Bullying

Gratitude_University_00

 

Bullying is unwanted, aggressive behavior among school aged children that involves a real or perceived power imbalance. The behavior is repeated, or has the potential to be repeated, over time. Both kids who are bullied and who bully others may have serious, lasting problems.

Roles Kids Play in Bullying
Related Topics
Facts About Bullying

In order to be considered bullying, the behavior must be aggressive and include:

  • An Imbalance of Power: Kids who bully use their power—such as physical strength, access to embarrassing information, or popularity—to control or harm others. Power imbalances can change over time and in different situations, even if they involve the same people.
  • Repetition: Bullying behaviors happen more than once or have the potential to happen more than once.

Bullying includes actions such as making threats, spreading rumors, attacking someone physically or verbally, and excluding someone from a group on purpose.

  • Types of Bullying
  • Where and When Bullying Happens
  • Frequency of Bullying

Types of Bullying

There are three types of bullying:

  • Verbal bullying is saying or writing mean things. Verbal bullying includes:
    • Teasing
    • Name-calling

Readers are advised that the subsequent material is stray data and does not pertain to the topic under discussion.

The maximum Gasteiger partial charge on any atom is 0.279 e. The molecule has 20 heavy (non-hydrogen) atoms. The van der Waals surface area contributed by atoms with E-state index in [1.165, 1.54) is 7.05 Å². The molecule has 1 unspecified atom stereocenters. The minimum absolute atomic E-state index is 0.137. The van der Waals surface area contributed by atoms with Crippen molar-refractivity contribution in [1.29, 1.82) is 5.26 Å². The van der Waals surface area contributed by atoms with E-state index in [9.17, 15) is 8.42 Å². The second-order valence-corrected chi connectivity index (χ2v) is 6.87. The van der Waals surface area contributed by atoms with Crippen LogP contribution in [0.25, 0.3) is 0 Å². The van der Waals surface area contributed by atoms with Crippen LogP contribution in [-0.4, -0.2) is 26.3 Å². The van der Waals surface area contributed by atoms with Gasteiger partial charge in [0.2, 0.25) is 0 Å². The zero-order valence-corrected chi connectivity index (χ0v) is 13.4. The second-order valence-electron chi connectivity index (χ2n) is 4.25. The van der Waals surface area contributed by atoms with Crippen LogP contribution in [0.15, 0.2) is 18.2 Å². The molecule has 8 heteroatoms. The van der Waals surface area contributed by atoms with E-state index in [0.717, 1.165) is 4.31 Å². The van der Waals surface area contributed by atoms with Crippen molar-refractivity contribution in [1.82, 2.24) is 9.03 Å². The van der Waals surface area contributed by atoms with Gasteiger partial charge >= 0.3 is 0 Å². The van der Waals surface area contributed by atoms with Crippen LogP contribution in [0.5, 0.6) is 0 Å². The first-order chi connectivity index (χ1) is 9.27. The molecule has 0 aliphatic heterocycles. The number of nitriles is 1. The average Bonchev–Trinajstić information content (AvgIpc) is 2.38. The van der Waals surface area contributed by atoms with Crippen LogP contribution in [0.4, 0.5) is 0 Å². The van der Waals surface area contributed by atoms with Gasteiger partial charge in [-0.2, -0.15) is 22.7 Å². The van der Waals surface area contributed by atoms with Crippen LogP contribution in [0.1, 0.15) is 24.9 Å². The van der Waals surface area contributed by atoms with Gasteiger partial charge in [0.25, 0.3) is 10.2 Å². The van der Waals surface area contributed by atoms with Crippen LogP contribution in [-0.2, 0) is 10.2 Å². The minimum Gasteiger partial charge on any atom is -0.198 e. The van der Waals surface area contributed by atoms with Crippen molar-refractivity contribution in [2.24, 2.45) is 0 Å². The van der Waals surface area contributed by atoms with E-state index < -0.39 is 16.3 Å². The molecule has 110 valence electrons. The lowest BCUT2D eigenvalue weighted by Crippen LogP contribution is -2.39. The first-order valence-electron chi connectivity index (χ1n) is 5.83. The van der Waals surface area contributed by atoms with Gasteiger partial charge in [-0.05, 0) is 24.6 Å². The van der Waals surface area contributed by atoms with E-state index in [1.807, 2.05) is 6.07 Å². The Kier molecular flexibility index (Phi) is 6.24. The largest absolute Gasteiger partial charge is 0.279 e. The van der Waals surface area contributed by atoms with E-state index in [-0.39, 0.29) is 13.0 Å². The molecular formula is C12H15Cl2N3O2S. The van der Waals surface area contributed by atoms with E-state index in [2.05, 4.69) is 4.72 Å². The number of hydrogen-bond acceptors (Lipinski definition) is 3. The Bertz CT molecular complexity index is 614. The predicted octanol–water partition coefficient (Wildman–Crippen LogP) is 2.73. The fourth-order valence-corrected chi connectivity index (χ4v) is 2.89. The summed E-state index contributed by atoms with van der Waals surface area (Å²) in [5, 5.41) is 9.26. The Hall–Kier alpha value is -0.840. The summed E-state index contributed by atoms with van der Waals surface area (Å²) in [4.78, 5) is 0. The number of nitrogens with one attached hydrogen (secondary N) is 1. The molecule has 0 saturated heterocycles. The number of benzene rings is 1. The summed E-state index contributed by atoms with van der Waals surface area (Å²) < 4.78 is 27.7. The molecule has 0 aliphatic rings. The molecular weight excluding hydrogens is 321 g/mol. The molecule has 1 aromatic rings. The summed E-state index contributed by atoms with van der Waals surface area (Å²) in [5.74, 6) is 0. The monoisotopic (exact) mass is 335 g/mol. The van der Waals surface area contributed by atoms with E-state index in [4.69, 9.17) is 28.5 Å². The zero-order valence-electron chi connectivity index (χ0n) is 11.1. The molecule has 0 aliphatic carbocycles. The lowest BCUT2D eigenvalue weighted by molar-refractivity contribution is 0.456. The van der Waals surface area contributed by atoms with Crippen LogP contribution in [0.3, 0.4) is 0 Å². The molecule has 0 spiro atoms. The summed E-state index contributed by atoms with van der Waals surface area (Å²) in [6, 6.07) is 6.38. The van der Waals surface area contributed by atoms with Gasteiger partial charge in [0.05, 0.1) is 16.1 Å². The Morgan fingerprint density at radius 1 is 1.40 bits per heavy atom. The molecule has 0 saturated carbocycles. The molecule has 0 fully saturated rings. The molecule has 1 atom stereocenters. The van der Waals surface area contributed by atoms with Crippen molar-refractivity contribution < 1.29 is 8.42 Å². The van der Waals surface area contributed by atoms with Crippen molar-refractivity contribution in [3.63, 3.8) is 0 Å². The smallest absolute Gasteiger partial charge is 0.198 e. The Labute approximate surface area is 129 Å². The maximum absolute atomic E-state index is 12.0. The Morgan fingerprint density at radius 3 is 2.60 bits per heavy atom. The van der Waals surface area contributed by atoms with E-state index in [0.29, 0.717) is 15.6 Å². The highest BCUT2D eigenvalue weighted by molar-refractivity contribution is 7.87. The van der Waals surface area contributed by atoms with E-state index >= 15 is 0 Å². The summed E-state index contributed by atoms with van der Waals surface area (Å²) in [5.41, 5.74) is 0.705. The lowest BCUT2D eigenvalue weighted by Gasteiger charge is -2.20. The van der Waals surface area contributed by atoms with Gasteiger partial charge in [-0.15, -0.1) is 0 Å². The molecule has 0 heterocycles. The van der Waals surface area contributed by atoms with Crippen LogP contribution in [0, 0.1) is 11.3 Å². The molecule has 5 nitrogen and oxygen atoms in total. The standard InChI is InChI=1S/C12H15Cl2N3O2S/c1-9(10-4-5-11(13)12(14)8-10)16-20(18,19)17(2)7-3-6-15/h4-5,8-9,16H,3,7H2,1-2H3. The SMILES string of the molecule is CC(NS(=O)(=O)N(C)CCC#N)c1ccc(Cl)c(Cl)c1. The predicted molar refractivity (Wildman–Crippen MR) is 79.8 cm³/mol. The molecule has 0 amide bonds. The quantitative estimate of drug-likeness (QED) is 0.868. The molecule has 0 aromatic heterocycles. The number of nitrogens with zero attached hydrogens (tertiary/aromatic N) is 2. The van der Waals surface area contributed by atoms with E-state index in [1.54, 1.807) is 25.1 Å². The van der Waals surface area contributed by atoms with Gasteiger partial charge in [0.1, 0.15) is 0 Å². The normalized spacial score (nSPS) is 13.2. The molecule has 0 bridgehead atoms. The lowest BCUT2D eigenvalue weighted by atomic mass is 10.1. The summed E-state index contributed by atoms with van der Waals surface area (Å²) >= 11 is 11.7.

• Inappropriate sexual comments
    • Taunting
    • Threatening to cause harm
  • Social bullying, sometimes referred to as relational bullying, involves hurting someone’s reputation or relationships. Social bullying includes:
    • Leaving someone out on purpose
    • Telling other children not to be friends with someone
    • Spreading rumors about someone
    • Embarrassing someone in public
  • Physical bullying involves hurting a person’s body or possessions. Physical bullying includes:
    • Hitting/kicking/pinching
    • Spitting
    • Tripping/pushing
    • Taking or breaking someone’s things
    • Making mean or rude hand gestures

Where and When Bullying Happens

Bullying can occur during or after school hours. While most reported bullying happens in the school building, a significant percentage also happens in places like on the playground or the bus. It can also happen travelling to or from school, in the youth’s neighborhood, or on the Internet.

Frequency of Bullying

There are two sources of federally collected data on youth bullying:

  • The 2018 Youth Risk Behavior Surveillance System (Centers for Disease Control and Prevention) indicates that, nationwide, 20% of students in grades 9–12 experienced bullying.
  • The School Crime Supplement (National Center for Education Statistics and Bureau of Justice Statistics) indicates that, nationwide, 28% of students in grades 6–12 experienced bullying.
Join Our Gratitude and Kindness Newsletter
Help Groom our next Generation for Success implementing Gratitude.We’re just grateful for the opportunity to be humble instruments toward the world.
We hate spam. Your email address will not be sold or shared with anyone else.

Leave a Reply

Your email address will not be published. Required fields are marked *

Skip to toolbar